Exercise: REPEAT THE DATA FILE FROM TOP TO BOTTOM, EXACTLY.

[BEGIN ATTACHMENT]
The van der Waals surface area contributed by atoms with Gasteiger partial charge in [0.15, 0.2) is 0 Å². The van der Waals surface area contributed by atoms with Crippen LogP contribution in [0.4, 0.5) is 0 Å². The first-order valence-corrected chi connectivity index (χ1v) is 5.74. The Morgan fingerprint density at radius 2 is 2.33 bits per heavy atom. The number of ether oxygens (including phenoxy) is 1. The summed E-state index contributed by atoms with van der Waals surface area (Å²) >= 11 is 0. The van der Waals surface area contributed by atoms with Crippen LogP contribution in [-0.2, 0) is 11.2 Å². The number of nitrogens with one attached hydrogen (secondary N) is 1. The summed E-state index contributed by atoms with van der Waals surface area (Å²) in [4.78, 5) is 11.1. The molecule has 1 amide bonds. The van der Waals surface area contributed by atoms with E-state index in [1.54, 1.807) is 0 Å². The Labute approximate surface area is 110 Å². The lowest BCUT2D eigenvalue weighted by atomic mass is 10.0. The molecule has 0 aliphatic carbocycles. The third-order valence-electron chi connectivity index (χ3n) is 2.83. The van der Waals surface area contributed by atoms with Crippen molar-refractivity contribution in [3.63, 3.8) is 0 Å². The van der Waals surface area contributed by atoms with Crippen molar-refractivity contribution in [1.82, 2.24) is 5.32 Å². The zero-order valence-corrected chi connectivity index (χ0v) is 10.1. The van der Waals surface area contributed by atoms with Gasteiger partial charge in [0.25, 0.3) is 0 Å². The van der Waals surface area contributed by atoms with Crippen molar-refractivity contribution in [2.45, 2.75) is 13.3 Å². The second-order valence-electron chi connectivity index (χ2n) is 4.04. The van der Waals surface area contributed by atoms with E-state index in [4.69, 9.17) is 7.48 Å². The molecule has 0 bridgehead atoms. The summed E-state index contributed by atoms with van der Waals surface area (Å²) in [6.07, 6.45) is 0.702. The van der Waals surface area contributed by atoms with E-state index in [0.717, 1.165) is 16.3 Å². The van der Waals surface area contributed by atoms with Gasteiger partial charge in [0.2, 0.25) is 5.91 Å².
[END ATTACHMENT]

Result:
The van der Waals surface area contributed by atoms with Gasteiger partial charge in [0.15, 0.2) is 0 Å². The van der Waals surface area contributed by atoms with Crippen LogP contribution in [0.4, 0.5) is 0 Å². The first-order valence-corrected chi connectivity index (χ1v) is 5.74. The Morgan fingerprint density at radius 2 is 2.33 bits per heavy atom. The number of ether oxygens (including phenoxy) is 1. The summed E-state index contributed by atoms with van der Waals surface area (Å²) >= 11 is 0. The van der Waals surface area contributed by atoms with Crippen LogP contribution in [-0.2, 0) is 11.2 Å². The number of nitrogens with one attached hydrogen (secondary N) is 1. The summed E-state index contributed by atoms with van der Waals surface area (Å²) in [4.78, 5) is 11.1. The molecule has 1 amide bonds. The van der Waals surface area contributed by atoms with E-state index in [1.54, 1.807) is 0 Å². The Labute approximate surface area is 110 Å². The lowest BCUT2D eigenvalue weighted by atomic mass is 10.0. The molecule has 0 aliphatic carbocycles. The third-order valence-electron chi connectivity index (χ3n) is 2.83. The van der Waals surface area contributed by atoms with Crippen molar-refractivity contribution in [3.63, 3.8) is 0 Å². The van der Waals surface area contributed by atoms with Crippen molar-refractivity contribution in [1.82, 2.24) is 5.32 Å². The zero-order valence-corrected chi connectivity index (χ0v) is 10.1. The van der Waals surface area contributed by atoms with Gasteiger partial charge in [0.25, 0.3) is 0 Å². The van der Waals surface area contributed by atoms with Crippen molar-refractivity contribution in [2.45, 2.75) is 13.3 Å². The second-order valence-electron chi connectivity index (χ2n) is 4.04. The van der Waals surface area contributed by atoms with E-state index in [4.69, 9.17) is 7.48 Å². The molecule has 0 bridgehead atoms. The summed E-state index contributed by atoms with van der Waals surface area (Å²) in [6.07, 6.45) is 0.702. The van der Waals surface area contributed by atoms with E-state index in [0.717, 1.165) is 16.3 Å². The van der Waals surface area contributed by atoms with Gasteiger partial charge in [0.2, 0.25) is 5.91 Å².